One is tempted to say that Sideways is superb until the final minute, but in fact one could smell the Hollywood ending coming a mile away. A movie that could have been extraordinary finishes as a sop to grown-ups who find growing up rather more than they can handle. (This is true of the boys, at any rate; the girls are endowed with every desirable human quality in the book.) Perhaps playing upon a latent desperation in its audience, Sideways ends like a Molly Ringwald movie to soothe the incipient-geezer set.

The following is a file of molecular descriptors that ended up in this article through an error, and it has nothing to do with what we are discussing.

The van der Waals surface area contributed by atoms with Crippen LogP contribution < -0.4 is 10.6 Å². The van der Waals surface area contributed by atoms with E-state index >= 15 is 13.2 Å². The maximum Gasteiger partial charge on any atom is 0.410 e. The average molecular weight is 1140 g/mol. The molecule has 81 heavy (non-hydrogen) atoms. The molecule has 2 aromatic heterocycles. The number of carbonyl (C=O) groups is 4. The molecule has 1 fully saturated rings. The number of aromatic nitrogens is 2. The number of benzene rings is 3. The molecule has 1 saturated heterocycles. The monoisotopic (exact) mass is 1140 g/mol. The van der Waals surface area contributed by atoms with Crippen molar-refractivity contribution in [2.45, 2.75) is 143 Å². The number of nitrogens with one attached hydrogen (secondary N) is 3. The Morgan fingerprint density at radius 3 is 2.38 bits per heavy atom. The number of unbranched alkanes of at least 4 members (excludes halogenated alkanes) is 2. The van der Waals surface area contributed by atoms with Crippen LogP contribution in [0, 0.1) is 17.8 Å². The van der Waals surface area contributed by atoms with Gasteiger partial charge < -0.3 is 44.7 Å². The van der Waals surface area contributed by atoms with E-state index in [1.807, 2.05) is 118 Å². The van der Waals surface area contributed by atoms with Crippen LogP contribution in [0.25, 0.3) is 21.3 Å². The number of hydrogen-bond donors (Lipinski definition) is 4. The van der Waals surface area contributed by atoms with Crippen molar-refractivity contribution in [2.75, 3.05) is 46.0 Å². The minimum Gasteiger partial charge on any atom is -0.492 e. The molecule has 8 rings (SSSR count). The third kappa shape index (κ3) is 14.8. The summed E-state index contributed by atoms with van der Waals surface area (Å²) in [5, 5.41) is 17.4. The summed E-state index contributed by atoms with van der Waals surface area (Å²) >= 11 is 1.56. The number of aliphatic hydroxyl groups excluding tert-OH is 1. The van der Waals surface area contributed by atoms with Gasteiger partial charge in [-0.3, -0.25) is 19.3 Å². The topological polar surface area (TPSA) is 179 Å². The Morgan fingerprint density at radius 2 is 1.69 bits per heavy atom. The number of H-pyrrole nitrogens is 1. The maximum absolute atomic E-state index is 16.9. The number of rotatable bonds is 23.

For most Americans, sex and love will never be anything like what they were for previous generations. So these movies tell us in their various ways. Old-fashioned virtue survives in bunkers. Normality has become aberrant, and must resist a prevailing coarseness that even Kinsey could not have foreseen, though he would surely have embraced it. The serious artists working in Hollywood, who include Patrick Marber and Mike Nichols and, at his best, Alexander Payne, have begun to recognize the full effects of 21st-century mores, and their work is worth attending to for news about our most intimate lives. It would help if more moviemakers looked even harder, and declined to flinch.